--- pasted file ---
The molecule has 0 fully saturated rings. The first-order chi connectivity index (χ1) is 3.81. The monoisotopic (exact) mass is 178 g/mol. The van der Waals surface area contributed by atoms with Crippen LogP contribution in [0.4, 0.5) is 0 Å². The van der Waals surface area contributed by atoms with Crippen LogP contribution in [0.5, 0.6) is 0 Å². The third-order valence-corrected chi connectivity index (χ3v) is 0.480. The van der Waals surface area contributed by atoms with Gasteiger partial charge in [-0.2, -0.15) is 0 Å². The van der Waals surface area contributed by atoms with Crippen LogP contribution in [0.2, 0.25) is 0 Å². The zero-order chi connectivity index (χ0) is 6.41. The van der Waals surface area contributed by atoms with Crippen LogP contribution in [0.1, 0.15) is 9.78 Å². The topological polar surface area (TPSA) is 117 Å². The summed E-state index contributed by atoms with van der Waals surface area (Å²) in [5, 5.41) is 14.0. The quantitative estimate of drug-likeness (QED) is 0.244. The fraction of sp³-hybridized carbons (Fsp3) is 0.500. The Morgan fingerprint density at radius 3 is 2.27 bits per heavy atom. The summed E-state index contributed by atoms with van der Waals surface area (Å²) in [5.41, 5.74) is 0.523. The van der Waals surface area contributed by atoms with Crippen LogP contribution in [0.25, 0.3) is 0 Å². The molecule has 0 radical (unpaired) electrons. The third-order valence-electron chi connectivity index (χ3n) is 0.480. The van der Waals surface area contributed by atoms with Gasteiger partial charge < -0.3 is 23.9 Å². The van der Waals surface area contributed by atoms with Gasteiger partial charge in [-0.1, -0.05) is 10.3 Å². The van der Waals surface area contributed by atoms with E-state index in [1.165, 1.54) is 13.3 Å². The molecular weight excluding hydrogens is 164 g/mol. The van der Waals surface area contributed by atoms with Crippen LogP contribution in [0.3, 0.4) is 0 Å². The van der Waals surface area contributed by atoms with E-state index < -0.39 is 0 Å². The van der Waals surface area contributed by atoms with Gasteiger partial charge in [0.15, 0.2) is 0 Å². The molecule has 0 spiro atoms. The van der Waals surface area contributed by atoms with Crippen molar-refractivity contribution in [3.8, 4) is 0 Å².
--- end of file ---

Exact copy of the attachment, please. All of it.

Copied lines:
The molecule has 0 fully saturated rings. The first-order chi connectivity index (χ1) is 3.81. The monoisotopic (exact) mass is 178 g/mol. The van der Waals surface area contributed by atoms with Crippen LogP contribution in [0.4, 0.5) is 0 Å². The van der Waals surface area contributed by atoms with Crippen LogP contribution in [0.5, 0.6) is 0 Å². The third-order valence-corrected chi connectivity index (χ3v) is 0.480. The van der Waals surface area contributed by atoms with Gasteiger partial charge in [-0.2, -0.15) is 0 Å². The van der Waals surface area contributed by atoms with Crippen LogP contribution in [0.2, 0.25) is 0 Å². The zero-order chi connectivity index (χ0) is 6.41. The van der Waals surface area contributed by atoms with Crippen LogP contribution in [0.1, 0.15) is 9.78 Å². The topological polar surface area (TPSA) is 117 Å². The summed E-state index contributed by atoms with van der Waals surface area (Å²) in [5, 5.41) is 14.0. The quantitative estimate of drug-likeness (QED) is 0.244. The fraction of sp³-hybridized carbons (Fsp3) is 0.500. The Morgan fingerprint density at radius 3 is 2.27 bits per heavy atom. The summed E-state index contributed by atoms with van der Waals surface area (Å²) in [5.41, 5.74) is 0.523. The van der Waals surface area contributed by atoms with Crippen LogP contribution in [0.25, 0.3) is 0 Å². The molecule has 0 radical (unpaired) electrons. The third-order valence-electron chi connectivity index (χ3n) is 0.480. The van der Waals surface area contributed by atoms with Gasteiger partial charge < -0.3 is 23.9 Å². The van der Waals surface area contributed by atoms with Gasteiger partial charge in [-0.1, -0.05) is 10.3 Å². The van der Waals surface area contributed by atoms with E-state index in [1.165, 1.54) is 13.3 Å². The molecular weight excluding hydrogens is 164 g/mol. The van der Waals surface area contributed by atoms with Crippen LogP contribution in [0.3, 0.4) is 0 Å². The van der Waals surface area contributed by atoms with E-state index < -0.39 is 0 Å². The van der Waals surface area contributed by atoms with Gasteiger partial charge in [0.15, 0.2) is 0 Å². The molecule has 0 spiro atoms. The van der Waals surface area contributed by atoms with Crippen molar-refractivity contribution in [3.8, 4) is 0 Å².